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Letters, Dec. 11

Encounter at the mall

I made my annual visit to the mall in Medford last week and had an unpleasant encounter at one of the large stores with an employee. She can only be described as a “friendly bully.”

Yes, she was friendly, but then she tried to bully me into signing up for a program that would give me an extra 15% discount. This involved putting my contact information into a keypad attached to the internet. Name? Phone? Email? OK. But then the keypad required my Social Security number. And the keypad was attached to Google.

When I balked at this, she turned into a bully, saying things like, “You want to save money, don’t you? I won’t see what you enter.” This went on for a full five minutes.

Although I am 74 years old, I know a potential scam when I see one, and I want to warn other seniors: Never give anyone your Social Security number, unless required by an official institution.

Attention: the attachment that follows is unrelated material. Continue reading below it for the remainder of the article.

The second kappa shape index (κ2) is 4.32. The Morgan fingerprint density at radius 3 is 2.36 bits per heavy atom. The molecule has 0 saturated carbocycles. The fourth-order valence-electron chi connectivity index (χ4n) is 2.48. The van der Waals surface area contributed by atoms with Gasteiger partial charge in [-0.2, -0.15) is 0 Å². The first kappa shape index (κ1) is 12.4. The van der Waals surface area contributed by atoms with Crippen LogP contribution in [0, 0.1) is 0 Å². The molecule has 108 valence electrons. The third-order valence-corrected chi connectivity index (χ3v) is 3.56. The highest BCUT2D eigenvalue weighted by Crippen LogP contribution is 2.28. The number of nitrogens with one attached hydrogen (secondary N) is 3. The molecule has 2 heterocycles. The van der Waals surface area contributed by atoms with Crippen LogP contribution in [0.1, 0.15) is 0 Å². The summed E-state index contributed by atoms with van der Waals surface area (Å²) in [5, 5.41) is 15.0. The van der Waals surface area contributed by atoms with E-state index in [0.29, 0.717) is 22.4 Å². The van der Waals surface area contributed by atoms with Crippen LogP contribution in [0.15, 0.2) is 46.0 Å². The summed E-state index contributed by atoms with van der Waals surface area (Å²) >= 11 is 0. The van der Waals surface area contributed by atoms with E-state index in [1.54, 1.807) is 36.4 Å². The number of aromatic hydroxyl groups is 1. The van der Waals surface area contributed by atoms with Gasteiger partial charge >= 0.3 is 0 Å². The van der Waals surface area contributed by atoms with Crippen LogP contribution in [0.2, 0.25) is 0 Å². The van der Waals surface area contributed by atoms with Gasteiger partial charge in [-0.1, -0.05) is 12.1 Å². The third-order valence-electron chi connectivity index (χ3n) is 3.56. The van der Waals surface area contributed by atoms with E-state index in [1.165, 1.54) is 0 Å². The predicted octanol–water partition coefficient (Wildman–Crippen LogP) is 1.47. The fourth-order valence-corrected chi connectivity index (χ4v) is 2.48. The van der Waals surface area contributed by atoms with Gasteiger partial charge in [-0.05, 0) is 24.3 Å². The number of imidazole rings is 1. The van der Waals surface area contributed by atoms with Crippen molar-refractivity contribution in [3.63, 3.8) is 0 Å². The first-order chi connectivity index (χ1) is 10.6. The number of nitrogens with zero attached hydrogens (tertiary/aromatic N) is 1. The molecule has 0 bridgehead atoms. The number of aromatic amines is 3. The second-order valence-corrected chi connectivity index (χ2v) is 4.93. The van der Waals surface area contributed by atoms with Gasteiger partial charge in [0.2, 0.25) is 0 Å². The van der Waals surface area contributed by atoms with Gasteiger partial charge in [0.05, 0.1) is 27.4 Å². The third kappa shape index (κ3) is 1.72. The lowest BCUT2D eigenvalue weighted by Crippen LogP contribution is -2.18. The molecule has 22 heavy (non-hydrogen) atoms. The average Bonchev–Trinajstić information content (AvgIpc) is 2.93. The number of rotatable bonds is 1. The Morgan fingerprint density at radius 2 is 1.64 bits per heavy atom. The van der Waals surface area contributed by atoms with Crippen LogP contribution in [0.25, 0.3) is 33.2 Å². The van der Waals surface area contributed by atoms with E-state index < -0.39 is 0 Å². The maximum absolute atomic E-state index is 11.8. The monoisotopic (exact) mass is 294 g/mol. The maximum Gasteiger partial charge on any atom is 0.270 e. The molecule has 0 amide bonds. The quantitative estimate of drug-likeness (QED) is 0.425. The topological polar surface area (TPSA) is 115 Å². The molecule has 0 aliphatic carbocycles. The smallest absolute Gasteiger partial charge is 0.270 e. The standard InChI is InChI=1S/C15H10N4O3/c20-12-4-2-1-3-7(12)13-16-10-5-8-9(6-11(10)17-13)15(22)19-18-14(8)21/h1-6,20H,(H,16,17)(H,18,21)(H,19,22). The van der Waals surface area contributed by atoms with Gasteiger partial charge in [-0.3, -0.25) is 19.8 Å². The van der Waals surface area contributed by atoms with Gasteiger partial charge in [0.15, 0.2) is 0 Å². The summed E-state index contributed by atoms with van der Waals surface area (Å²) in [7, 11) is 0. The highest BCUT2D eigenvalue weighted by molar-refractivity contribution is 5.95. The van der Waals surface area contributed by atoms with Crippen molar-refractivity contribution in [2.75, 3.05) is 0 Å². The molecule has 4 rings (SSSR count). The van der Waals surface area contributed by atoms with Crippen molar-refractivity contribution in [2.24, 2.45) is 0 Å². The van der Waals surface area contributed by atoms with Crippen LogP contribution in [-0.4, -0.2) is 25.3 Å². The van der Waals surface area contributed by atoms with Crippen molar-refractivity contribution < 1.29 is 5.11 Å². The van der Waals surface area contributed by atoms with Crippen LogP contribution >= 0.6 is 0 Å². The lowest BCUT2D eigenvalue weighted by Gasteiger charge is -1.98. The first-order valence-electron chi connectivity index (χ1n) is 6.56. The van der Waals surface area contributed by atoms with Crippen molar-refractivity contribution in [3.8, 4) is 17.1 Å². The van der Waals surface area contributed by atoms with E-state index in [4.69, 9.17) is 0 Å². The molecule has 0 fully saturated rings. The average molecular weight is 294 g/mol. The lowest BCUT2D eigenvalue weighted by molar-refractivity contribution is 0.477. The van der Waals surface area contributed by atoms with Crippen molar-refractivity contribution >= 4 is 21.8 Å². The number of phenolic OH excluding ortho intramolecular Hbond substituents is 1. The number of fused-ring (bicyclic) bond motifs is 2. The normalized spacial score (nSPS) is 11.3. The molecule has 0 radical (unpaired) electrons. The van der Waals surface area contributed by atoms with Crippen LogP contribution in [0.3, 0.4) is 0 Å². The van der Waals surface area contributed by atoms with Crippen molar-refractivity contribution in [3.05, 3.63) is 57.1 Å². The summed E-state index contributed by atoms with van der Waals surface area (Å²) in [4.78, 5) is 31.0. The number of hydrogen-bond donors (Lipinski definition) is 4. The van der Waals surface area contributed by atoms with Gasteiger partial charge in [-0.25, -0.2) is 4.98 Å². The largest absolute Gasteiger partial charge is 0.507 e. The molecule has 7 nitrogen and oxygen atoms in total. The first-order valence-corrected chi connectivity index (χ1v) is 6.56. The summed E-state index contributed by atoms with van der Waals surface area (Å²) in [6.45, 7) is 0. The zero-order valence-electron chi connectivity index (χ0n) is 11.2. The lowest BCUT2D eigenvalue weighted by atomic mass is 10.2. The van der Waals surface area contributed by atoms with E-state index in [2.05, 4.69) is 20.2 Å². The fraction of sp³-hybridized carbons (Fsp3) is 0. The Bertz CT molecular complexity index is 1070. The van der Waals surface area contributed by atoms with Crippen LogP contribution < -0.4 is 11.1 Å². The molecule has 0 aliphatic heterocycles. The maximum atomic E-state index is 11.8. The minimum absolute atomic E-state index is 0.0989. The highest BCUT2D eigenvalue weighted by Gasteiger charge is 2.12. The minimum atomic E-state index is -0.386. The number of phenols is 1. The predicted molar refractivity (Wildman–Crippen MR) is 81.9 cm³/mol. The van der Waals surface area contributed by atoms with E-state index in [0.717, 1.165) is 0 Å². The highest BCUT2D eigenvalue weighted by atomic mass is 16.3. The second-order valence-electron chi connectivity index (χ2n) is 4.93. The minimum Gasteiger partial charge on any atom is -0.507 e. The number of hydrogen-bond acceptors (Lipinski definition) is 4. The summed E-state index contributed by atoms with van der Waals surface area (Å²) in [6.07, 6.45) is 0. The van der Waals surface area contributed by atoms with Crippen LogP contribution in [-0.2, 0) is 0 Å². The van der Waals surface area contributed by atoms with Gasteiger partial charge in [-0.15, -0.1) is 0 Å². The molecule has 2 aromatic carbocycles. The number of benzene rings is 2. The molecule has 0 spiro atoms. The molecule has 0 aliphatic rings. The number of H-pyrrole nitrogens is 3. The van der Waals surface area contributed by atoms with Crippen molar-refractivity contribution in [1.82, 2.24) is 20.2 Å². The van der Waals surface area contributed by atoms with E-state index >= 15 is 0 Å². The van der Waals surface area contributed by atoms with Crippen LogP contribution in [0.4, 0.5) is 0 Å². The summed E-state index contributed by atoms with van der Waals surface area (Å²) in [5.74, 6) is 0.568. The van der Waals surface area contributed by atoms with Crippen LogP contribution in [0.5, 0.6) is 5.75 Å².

Jessica Bryan


No EPA requirements for Circle K

Regarding last year’s hearings for the Circle K project in east Medford, and particularly the addition of a gas station: The information packet for both SPAC and the City Council had under the Issue: Environmental Impacts category: “There is no code requirement to perform an environmental impact analysis nor is there an approval criterion.”

We are talking about a hazardous, carcinogenic and toxic chemical (gasoline/benzene) being introduced into a residential neighborhood which is regulated by such agencies as the NFPA, OSHA, EPA, ODEQ, and ODOT; now, how was this topic conveniently overlooked? If ever there was a case to sue for malpractice, this could be it.

Did any committee member pay any attention to the several EPA studies introduced at both the SPAC and City Council meetings? It also seems none of the members were aware that several municipalities in the United States mandate a 200-300-foot setback for gas stations in close proximity to homes.

So, as a result of the city’s approval, we are now going to have gasoline tankers driving through a residential neighborhood with our children going to and from schools, let alone residents living with possible environmental impacts of dispensing these toxic chemicals.

Gary Sumrak


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